It takes a community to raise children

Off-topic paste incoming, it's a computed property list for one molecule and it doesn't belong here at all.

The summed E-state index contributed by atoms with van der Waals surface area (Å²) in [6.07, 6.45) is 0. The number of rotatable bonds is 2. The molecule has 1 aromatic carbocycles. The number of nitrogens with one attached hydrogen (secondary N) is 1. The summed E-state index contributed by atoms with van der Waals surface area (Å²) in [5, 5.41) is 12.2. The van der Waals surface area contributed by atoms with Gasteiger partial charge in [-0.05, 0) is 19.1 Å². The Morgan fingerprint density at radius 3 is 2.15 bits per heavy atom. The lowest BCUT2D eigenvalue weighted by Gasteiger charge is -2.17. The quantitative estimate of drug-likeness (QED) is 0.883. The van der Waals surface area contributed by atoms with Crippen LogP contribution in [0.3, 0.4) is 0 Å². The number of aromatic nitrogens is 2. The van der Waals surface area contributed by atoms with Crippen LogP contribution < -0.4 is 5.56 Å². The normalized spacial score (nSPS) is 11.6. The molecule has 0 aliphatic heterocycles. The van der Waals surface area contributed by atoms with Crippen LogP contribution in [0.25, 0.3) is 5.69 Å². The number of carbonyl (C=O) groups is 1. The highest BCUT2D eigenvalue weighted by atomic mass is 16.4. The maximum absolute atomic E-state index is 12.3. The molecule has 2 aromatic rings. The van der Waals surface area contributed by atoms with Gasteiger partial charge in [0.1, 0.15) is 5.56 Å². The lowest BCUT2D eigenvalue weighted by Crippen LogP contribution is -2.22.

In our society we are bombarded with news of teen pregnancy, teen violence, youth drug abuse, and school dropout rates. So often we hear adult voices echoing, “Kids are no good these days.” “Kids don’t care.” “Kids have no respect.” “I want nothing to do with kids.”It’s truly not a matter of “kids did” or “kids are” or “kids won’t,” it’s a matter of “we did,” “we are,” and “we won’t.” “We” are the community; young people are the recipients of community norms, traditions, customs, culture and values.As they grow, young people are faced with problems, rejection, confusion and uncertainty when what they really want is fantasy, romance, love, and simplicity. Without experience to guide them, youth make choices in the context of the moment and the environment.In our society, clothing is linked to popularity; success to appearance; wealth to possessions; sex to belonging; happiness to alcohol. On one hand, the environment tells young people not to think for themselves, but to “do and be what they see.” On the other hand, adults say, “listen to what we mean and not what we do or say.” For young people, actions speak louder than words, so we need to act.If we are to be a community of action, we need to restore a sense of meaning and depth in the lives of our young people. We need to begin teaching our youth not to “just say no” but to have a reason to say no. We need to talk to youth about manipulation in media messages, personal choices, and consequences. We need to teach our youth how to talk to others, care for others, and critically think for themselves. We need to work with our youth on developing skills which can help them solve conflicts, reasonably assess situations and understand personal feelings. We need to teach youth about community service, teamwork, investments and the effect of individual actions on the whole. We need to teach youth that self-esteem centers on self-respect and individualism. We need to show young people that our actions reflect our words and deeds. We need to give up prejudice and stereotypes. We need to affirm the positive aspects in young people and stand by them when they fall. We need to change the environment and context in which young people make choices. We need to become a community based on safety, caring, value, support and connection. One step today, one step tomorrow, and we can become a strong community for our young people. The stakes are too high for us not to start.Mary Jean Carnevale is the YouthZone community relations coordinator. YouthZone is in the business of helping strengthen young lives, families, and communities. If you need our assistance, give us a call: 945-9300, 625-3141, 963-0618, 927-1545, or 920-5702.
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